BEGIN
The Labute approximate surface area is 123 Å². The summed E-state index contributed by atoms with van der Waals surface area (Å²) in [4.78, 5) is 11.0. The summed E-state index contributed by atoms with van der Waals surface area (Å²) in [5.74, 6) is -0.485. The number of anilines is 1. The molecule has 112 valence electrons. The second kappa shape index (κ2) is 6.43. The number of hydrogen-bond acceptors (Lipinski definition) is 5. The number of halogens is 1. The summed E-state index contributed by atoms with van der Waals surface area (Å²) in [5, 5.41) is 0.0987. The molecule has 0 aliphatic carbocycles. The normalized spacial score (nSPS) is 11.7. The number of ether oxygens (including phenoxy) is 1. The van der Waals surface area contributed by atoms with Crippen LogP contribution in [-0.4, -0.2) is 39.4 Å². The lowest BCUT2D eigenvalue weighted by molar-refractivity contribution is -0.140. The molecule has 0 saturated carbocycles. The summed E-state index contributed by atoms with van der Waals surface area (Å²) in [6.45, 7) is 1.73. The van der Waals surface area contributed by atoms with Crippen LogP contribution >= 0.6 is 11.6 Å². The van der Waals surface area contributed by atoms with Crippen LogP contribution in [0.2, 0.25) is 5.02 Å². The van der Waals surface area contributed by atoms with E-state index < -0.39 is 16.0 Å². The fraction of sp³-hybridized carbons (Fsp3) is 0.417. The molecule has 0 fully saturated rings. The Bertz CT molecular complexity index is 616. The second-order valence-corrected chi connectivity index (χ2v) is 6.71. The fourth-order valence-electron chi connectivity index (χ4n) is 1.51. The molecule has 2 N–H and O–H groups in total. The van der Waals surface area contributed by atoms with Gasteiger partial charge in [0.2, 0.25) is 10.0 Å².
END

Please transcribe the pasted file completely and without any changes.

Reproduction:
The Labute approximate surface area is 123 Å². The summed E-state index contributed by atoms with van der Waals surface area (Å²) in [4.78, 5) is 11.0. The summed E-state index contributed by atoms with van der Waals surface area (Å²) in [5.74, 6) is -0.485. The number of anilines is 1. The molecule has 112 valence electrons. The second kappa shape index (κ2) is 6.43. The number of hydrogen-bond acceptors (Lipinski definition) is 5. The number of halogens is 1. The summed E-state index contributed by atoms with van der Waals surface area (Å²) in [5, 5.41) is 0.0987. The molecule has 0 aliphatic carbocycles. The normalized spacial score (nSPS) is 11.7. The number of ether oxygens (including phenoxy) is 1. The van der Waals surface area contributed by atoms with Crippen LogP contribution in [-0.4, -0.2) is 39.4 Å². The lowest BCUT2D eigenvalue weighted by molar-refractivity contribution is -0.140. The molecule has 0 saturated carbocycles. The summed E-state index contributed by atoms with van der Waals surface area (Å²) in [6.45, 7) is 1.73. The van der Waals surface area contributed by atoms with Crippen LogP contribution >= 0.6 is 11.6 Å². The van der Waals surface area contributed by atoms with Crippen LogP contribution in [0.2, 0.25) is 5.02 Å². The van der Waals surface area contributed by atoms with E-state index < -0.39 is 16.0 Å². The fraction of sp³-hybridized carbons (Fsp3) is 0.417. The molecule has 0 fully saturated rings. The Bertz CT molecular complexity index is 616. The second-order valence-corrected chi connectivity index (χ2v) is 6.71. The fourth-order valence-electron chi connectivity index (χ4n) is 1.51. The molecule has 2 N–H and O–H groups in total. The van der Waals surface area contributed by atoms with Gasteiger partial charge in [0.2, 0.25) is 10.0 Å².